Many Republicans are getting closer to asking for Treasury Secretary Geithner’s resignation. Geithner’s call to AIG Chairman Edward Liddy last Wednesday where he ’supposedly’ demanded that Liddy renegotiate AIG’s current bonus structure is raising questions about Geithner’s credibility.
The burgeoning bonus controversy raged Tuesday as Sen. Richard Shelby, ranking Republican on the Banking Committee, charged that Geithner had known about the AIG bonus payments before they were made and failed to stop them.
“I don’t know what President Obama knew about it,” Shelby said. “I’d say he probably didn’t know about it.”
Shelby said that Geithner “either knew or should have known what was going on. We need to know, what are the details of this? When were the bonuses signed up? Who’s getting it?”
The Alabama senator stopped short of calling for Geithner’s resignation, saying “he’s under fire from all sides now.”
….”this is just another example of where he seems to be out of the loop. Treasury should have let the American people know about this.” Huffington Post:
To pretend Secretary Geithner didn’t know about AIG’s bonuses is naive. He was after all the architect of the original AIG bailout that needless to say has been a complete disaster.
The whole AIG (NYSE:AIG) situation raises some serious questions, not only about Geithner’s credibility, but also about his clarity at time when markets desperately need transparency and certainty. Up until couple of days ago the Treasury Secretary had been quietly working against the release of AIG’s “counterparty” bailout beneficiaries list. Coincidentally, Goldman Sachs (NYSE:GS) was at the top of that list as the largest counterparty recipient. That confirmed rumors that had been circulating for the past few months alluding to reports that in September 2008, Geithner, with then Treasury Secretary Henry Paulson, engineered an AIG bailout in which Paulson’s own firm, Goldman Sachs (by the way, Geithner is a Goldman guy through-n-through, and a protege of uber-Goldman guy Robert Rubin) secretly and without taxpayer’s knowledge received $12.9 billion.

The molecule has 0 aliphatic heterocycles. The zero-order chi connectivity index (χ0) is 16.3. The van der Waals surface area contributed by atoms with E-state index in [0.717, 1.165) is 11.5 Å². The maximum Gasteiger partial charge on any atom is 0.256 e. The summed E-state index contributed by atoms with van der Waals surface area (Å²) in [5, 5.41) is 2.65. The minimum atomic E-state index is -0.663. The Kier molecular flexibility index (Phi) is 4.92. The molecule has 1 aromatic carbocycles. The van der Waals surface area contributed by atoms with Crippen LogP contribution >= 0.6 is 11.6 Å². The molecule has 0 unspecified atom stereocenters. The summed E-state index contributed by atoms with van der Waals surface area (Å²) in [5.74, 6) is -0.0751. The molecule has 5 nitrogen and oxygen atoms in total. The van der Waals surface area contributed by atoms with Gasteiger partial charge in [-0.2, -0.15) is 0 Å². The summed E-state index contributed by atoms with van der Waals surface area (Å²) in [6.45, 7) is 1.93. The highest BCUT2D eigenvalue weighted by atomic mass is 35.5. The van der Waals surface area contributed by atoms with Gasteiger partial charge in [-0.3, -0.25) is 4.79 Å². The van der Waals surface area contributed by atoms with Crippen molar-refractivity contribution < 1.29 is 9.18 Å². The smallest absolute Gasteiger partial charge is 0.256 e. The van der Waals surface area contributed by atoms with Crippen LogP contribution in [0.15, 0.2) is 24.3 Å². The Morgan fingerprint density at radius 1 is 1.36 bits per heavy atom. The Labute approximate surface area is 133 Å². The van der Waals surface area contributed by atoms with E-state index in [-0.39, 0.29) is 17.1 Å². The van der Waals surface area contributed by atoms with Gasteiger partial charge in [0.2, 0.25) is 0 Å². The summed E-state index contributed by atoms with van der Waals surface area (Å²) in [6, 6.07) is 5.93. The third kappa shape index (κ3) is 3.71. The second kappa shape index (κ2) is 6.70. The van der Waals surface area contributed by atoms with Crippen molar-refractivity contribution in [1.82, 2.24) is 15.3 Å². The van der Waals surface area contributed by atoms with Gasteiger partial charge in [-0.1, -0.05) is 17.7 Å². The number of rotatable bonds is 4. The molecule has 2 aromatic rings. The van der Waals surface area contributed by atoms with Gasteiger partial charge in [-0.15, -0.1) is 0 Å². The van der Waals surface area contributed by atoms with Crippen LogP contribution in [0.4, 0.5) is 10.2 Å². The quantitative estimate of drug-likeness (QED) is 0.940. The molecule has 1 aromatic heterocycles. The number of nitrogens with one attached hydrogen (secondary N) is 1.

Geithner has so far proven to be nothing more than just another glorified bank lobbyist (like his predecessor, Paulson) who is in way over his head. He has yet to produce a coherent plan to fix the banking system and has convinced no one with his actions, uninspiring oratory and non-existent personal charisma, that he’s the right man to lead the nation out of the crisis.